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Posted: May 15, 2014

Chef Laura: A very Brady dinner solution

The Blue Apron special

Laura Cook Newman

“Here’s a story, of a lovely lady.

Who was bringing up two very lovely girls”

After watching every Brady Bunch rerun in my youth, I assumed that someday I would have my very own “Alice”.  I’d come home from my job as an architect, and there’d be a beautifully cooked dinner awaiting my family.  “Far out, Alice!” I’d beam at my dutiful housekeeper.

But I’ve checked every room in my house and Ann B. Davis is nowhere to be found.

As busy professionals, the most dreaded three words asked of you at day’s end are, “What’s for dinner?”  It’s even worse when you’re a chef.  Imagine you spent the last eight hours crunching numbers on an Excel spreadsheet.  Then upon entering your home, your kids plead “Daddy! Daddy!  Make us pivot tables!”

Although I’m not a restaurant chef anymore, my work revolves around food.  And when I think about preparing dinner for my kids in the evening, I feel like Fred the Baker being told to make the donuts. “I made the donuts.”

My family was in a dinner rut.  We were caught in a Cloudy with a Chance of Meatballs weather pattern whose forecast read: Mac ‘n’ Cheese Mondays, Taco Tuesdays, Spaghetti Wednesdays, Smorgasbord Thursdays, and Pizza Fridays.  If I was feeling whimsical, we might have pancakes for dinner which my daughters thought was so delightfully scandalous.

But what if a modern-day Alice does exist?  Someone who does all the menu planning, grocery shopping, and measuring.  Then they’d print out an easy-to-follow pictorial recipe, and deliver all of this to your house once a week.  Your contribution is a little elbow grease: some slicing and dicing, a quick sauté or boil, and presto!  A homemade, delicious, and healthy meal is ready before you can say “Marcia! Marcia! Marcia!”

This modern day Alice is called Blue Apron.  Like a present from an OCD Food Fairy, each week a box of carefully portioned, labeled and packaged ingredients is delivered to your doorstep. At an affordable $9.99 per person per meal and zero Sam-the-Butcher-boyfriend drama, I gave it a whirl.

What I initially thought was going to be “Mommy’s little secret” turned into the pilot episode of the Kids Can Cook show in my kitchen.  With the user-friendly recipes and corresponding photos, I knew this was more than a dinner solution; this was a teaching moment.

My mini sous chefs prepped items in their age-appropriate wheelhouse.  The older one peeled a carrot with a vegetable peeler, the younger one peeled fresh ginger with a spoon (the best tool for this task regardless of your age).  Chef Mommy handled the “dangerous” duties.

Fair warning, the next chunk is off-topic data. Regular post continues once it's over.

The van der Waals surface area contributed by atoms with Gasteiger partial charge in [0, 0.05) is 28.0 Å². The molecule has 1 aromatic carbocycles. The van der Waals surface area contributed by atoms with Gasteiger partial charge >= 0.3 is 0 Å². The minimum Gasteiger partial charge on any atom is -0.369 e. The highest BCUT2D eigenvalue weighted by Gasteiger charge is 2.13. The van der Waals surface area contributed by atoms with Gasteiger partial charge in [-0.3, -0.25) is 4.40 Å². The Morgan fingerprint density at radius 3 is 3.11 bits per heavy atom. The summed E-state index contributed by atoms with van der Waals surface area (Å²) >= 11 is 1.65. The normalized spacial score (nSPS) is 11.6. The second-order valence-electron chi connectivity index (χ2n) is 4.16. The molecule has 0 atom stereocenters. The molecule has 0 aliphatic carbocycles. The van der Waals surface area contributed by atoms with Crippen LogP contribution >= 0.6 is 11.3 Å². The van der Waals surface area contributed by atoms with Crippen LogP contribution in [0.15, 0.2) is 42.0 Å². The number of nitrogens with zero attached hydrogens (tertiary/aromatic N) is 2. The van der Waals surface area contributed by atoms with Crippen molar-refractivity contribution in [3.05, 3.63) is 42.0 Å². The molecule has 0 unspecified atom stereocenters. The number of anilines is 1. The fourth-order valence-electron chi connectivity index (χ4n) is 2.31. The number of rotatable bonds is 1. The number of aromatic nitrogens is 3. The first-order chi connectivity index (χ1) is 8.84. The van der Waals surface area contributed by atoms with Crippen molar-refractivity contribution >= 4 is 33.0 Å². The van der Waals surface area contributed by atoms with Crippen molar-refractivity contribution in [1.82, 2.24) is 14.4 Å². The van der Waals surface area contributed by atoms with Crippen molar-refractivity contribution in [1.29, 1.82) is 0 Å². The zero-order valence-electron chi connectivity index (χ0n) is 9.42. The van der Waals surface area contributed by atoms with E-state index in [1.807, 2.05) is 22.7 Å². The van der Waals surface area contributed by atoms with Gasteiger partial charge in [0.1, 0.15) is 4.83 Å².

Thirty minutes later, we feasted on a healthy and satisfying Shrimp Quinoa “Fried Rice”.  They gobbled up their creation as we discussed the difference between sweet hoisin sauce and spicy Sambal Oelek. On the menu for tomorrow night is Chicken & Black Bean Enchiladas with Tomatillos and Cilantro. 

A meal kit from Blue Apron may not take your dog Tiger for a walk or find a lost Kitty Carryall doll, but I have a hunch that mealtime’s gotten a whole lot groovier for the Newman Bunch. 

Laura Cook Newman is a professional Chef and Training Manager for a Fortune 500 food manufacturer. She earned her chops at Johnson & Wales University, has an MBA in Marketing and hosts a blog for behind-the-scenes insights on the food service industry. Contact her at

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Readers Respond

PF, Putting on my marketing cap, my guess is they took a cue from Le Cordon Bleu (one of the first culinary schools originally started in Paris) meaning "Blue Ribbon" aka first place, the best. But with a more approachable, familiar, family-friendly nod. If I did marketing for this company, I would encourage them to include an actual blue apron with the first order. Families would gobble that up! By Chef Laura on 2014 05 17
Chef Laura - This may seem like a silly branding question, but why is the apron blue? Is it sad? Is it obscene? Does it listen to Muddy Waters? By PF on 2014 05 17
Blue Apron is great for singles as well. Order the "serves 2" option and have tasty leftovers and/or bring it for lunch the following day. There are online tutorials so you can pick up some skills as well. My girls want to start "Pink Apron" that is all desserts and baked goods. G-rated, of course. By Chef Laura on 2014 05 15
a more adult version would be the Silk Apron. Naughty food and wine. Lots of single folks would sign on for that too. By Another thought on 2014 05 15
Great idea. Would this service be good for single people as well? And what about us laymans? Does Blue Apron teach you some kitchen skills? By Jason E. on 2014 05 15
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